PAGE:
MARC HUDSON: Fibre is the 21st century version of the highways and railways connecting our economy. And, as Byron mentioned, the real push over the past five to 10 years has been around densification. There are still upgrades required around the long-haul fibre connecting major cities, but that has long been built. The focus for telecommunications now is providing last-mile access, and that’s a very capital-intensive part of the business.
The advent of 5G, where wireless nodes are close to the ground, at street level, rather than at a cellular tower level, potentially miles apart, will also require dense fibre backhaul connectivity. That can create challenges for governments, trying to keep pace with changing technology with limited capital resources. A mid-sized city that was previously processing around 50 permits a year for wireless deployment could easily see a five- or 10-fold increase as the 5G roll-out gathers pace. Successfully pushing fibre over the line for these cities will require careful planning, logistics and strong local partnerships.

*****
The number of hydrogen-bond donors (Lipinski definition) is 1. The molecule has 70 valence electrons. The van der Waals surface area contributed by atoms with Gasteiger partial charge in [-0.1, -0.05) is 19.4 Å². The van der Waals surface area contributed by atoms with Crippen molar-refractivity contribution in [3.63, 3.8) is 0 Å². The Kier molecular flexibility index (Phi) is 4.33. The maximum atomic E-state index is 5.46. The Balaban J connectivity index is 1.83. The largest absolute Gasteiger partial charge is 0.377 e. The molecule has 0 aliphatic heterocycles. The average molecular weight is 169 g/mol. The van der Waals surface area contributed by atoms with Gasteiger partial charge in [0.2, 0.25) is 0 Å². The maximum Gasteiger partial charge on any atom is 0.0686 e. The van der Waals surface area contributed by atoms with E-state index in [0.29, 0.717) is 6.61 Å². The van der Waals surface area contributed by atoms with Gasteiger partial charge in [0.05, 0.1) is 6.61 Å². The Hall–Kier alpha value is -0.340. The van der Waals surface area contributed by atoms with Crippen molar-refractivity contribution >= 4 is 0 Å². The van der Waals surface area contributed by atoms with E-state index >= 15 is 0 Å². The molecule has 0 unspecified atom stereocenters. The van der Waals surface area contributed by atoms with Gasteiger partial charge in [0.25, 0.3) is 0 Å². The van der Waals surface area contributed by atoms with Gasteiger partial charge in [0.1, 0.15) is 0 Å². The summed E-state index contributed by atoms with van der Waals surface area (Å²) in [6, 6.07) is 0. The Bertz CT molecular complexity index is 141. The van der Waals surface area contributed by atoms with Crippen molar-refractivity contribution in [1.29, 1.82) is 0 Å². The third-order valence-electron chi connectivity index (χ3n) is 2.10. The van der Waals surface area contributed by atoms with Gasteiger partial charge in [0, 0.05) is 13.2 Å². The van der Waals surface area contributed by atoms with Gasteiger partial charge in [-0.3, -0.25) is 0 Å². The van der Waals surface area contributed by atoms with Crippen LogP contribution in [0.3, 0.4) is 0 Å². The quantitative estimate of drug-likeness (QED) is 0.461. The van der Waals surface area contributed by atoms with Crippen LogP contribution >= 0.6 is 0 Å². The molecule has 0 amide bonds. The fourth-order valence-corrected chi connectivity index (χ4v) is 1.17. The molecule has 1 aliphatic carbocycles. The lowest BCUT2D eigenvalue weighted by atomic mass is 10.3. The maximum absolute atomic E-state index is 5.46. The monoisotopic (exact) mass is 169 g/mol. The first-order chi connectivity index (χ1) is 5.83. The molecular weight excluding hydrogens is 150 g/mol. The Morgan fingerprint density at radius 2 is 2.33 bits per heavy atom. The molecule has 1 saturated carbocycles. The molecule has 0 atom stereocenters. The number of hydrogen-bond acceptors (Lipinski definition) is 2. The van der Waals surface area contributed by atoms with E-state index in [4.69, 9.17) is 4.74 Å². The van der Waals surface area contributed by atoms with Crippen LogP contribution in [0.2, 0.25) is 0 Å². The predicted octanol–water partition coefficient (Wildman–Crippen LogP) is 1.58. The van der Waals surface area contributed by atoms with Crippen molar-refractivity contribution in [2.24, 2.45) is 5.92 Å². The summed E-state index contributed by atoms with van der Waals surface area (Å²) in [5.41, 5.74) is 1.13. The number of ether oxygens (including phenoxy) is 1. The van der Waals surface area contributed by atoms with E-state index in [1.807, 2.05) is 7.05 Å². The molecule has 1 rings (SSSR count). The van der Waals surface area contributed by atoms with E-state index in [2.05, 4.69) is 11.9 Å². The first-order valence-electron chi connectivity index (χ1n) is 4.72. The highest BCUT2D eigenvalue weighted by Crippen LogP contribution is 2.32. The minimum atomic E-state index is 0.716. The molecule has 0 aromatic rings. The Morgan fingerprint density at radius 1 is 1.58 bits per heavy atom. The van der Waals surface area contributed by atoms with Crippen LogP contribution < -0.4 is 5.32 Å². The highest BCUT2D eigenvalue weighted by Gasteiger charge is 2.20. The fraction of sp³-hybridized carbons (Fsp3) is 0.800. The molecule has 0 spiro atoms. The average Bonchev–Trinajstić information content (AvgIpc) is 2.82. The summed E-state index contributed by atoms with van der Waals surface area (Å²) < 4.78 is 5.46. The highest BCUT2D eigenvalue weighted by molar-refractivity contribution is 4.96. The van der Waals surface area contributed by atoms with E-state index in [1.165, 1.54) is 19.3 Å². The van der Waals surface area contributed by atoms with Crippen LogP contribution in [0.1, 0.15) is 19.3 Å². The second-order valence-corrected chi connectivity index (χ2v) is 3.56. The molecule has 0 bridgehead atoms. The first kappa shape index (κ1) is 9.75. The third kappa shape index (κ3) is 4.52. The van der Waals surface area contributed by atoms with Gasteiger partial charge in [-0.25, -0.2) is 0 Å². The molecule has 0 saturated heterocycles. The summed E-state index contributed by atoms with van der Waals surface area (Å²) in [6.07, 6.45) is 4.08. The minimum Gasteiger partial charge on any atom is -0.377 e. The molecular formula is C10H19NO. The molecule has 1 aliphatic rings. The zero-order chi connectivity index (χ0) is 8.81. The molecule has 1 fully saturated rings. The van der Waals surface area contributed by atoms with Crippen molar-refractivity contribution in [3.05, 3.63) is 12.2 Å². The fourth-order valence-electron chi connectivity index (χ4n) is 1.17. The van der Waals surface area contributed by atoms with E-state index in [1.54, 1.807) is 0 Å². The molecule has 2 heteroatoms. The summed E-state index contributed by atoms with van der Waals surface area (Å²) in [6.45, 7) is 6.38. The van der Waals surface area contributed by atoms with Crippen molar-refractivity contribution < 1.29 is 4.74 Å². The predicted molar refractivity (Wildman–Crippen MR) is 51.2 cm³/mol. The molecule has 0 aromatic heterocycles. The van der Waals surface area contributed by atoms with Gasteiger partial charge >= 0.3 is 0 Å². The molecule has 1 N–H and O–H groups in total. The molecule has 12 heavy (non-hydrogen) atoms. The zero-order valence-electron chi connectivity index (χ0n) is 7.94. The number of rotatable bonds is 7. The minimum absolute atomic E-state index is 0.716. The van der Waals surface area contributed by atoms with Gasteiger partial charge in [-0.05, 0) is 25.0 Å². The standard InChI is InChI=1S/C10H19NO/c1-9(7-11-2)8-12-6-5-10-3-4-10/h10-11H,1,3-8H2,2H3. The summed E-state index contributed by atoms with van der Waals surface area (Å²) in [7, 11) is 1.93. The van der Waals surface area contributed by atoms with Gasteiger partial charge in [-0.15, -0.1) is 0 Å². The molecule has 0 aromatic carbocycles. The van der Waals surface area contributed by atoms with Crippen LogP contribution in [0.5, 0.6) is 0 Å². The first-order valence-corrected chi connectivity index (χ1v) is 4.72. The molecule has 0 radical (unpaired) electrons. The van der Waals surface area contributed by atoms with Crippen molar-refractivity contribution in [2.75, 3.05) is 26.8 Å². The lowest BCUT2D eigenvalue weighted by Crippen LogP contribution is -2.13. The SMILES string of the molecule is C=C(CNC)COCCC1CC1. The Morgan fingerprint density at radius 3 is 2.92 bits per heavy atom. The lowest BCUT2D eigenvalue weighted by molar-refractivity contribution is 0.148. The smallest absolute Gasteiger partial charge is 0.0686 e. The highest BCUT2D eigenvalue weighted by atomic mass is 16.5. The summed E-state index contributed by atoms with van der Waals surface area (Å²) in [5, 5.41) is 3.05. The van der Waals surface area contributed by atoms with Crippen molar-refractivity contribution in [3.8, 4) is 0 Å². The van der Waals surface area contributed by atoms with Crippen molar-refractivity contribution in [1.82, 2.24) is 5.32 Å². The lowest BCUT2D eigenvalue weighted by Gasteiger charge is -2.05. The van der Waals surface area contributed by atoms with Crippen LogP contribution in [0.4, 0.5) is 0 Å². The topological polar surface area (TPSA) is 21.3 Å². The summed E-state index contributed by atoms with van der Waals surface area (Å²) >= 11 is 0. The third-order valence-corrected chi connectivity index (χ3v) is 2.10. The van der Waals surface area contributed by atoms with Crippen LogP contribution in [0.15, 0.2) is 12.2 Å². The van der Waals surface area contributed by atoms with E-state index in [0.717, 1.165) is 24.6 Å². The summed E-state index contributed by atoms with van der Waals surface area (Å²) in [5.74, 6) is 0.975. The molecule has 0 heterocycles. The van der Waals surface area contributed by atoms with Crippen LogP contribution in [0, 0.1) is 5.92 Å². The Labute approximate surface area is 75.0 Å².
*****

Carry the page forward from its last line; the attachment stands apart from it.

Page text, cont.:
Finding value in connectivity
JB: The rapid pace of technological advancement over the last decade has significantly changed the way we live, work and travel, popularising the phrase ‘digital disruption’. Since then, the public and private sector have adjusted to a ‘new normal’, adapting the way we approach design, operations and community engagement to better incorporate emerging technological developments.
MH: Over the past 10 years, we’ve seen pretty aggressive consolidation, with larger providers buying smaller providers and folding them into their portfolios. What that means at the consumer level is that there are simply fewer providers available. Meanwhile, the pandemic has accelerated the need for increased infrastructure capacity, particularly symmetrical bandwidth. That trend is only going to continue, placing additional strain on the network.
Fibre is the 21st century version of the highways and railways connecting our economy.
From that perspective, a company with an established track record, existing infrastructure in place and the growth strategy to meet increased demand represents tremendous long-term value for investors. After all, every tech development on the horizon, from 5G to Elon Musk’s celestial satellites, will require fibre. No alternative technology has been identified. It’s not something that will be easily replaced.